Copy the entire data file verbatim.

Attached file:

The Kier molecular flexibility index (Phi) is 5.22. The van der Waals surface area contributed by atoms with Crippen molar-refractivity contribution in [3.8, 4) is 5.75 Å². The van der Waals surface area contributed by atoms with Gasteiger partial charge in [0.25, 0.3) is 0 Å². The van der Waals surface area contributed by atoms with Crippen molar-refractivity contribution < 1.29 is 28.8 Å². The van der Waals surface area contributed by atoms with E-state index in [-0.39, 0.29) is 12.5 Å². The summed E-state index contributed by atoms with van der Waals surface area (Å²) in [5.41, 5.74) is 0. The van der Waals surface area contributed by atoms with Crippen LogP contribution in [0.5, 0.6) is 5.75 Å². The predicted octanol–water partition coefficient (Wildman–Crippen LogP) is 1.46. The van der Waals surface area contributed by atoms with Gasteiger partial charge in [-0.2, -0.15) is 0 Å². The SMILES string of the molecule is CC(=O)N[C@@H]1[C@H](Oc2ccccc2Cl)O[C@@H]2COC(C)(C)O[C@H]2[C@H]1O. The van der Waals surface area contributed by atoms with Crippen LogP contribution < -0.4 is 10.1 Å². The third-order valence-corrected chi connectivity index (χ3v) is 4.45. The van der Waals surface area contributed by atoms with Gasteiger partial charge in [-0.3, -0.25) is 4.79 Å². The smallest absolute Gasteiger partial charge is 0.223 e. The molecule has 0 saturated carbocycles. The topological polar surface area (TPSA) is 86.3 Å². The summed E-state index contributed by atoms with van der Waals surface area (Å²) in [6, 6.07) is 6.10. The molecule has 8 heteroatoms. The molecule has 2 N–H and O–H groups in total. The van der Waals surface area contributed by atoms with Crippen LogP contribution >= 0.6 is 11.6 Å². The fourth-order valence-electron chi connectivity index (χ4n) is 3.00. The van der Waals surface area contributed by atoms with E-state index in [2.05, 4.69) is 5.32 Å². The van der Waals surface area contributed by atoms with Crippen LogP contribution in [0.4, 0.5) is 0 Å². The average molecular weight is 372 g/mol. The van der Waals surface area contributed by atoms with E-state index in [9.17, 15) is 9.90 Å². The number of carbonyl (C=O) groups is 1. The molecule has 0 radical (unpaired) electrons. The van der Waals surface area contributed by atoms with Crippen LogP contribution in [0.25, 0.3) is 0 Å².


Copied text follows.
The Kier molecular flexibility index (Phi) is 5.22. The van der Waals surface area contributed by atoms with Crippen molar-refractivity contribution in [3.8, 4) is 5.75 Å². The van der Waals surface area contributed by atoms with Gasteiger partial charge in [0.25, 0.3) is 0 Å². The van der Waals surface area contributed by atoms with Crippen molar-refractivity contribution < 1.29 is 28.8 Å². The van der Waals surface area contributed by atoms with E-state index in [-0.39, 0.29) is 12.5 Å². The summed E-state index contributed by atoms with van der Waals surface area (Å²) in [5.41, 5.74) is 0. The van der Waals surface area contributed by atoms with Crippen LogP contribution in [0.5, 0.6) is 5.75 Å². The predicted octanol–water partition coefficient (Wildman–Crippen LogP) is 1.46. The van der Waals surface area contributed by atoms with Gasteiger partial charge in [-0.2, -0.15) is 0 Å². The SMILES string of the molecule is CC(=O)N[C@@H]1[C@H](Oc2ccccc2Cl)O[C@@H]2COC(C)(C)O[C@H]2[C@H]1O. The van der Waals surface area contributed by atoms with Crippen LogP contribution < -0.4 is 10.1 Å². The third-order valence-corrected chi connectivity index (χ3v) is 4.45. The van der Waals surface area contributed by atoms with Gasteiger partial charge in [-0.3, -0.25) is 4.79 Å². The smallest absolute Gasteiger partial charge is 0.223 e. The molecule has 0 saturated carbocycles. The topological polar surface area (TPSA) is 86.3 Å². The summed E-state index contributed by atoms with van der Waals surface area (Å²) in [6, 6.07) is 6.10. The molecule has 8 heteroatoms. The molecule has 2 N–H and O–H groups in total. The van der Waals surface area contributed by atoms with Crippen LogP contribution >= 0.6 is 11.6 Å². The fourth-order valence-electron chi connectivity index (χ4n) is 3.00. The van der Waals surface area contributed by atoms with E-state index in [2.05, 4.69) is 5.32 Å². The van der Waals surface area contributed by atoms with Crippen LogP contribution in [0.4, 0.5) is 0 Å². The average molecular weight is 372 g/mol. The van der Waals surface area contributed by atoms with E-state index in [9.17, 15) is 9.90 Å². The number of carbonyl (C=O) groups is 1. The molecule has 0 radical (unpaired) electrons. The van der Waals surface area contributed by atoms with Crippen LogP contribution in [0.25, 0.3) is 0 Å².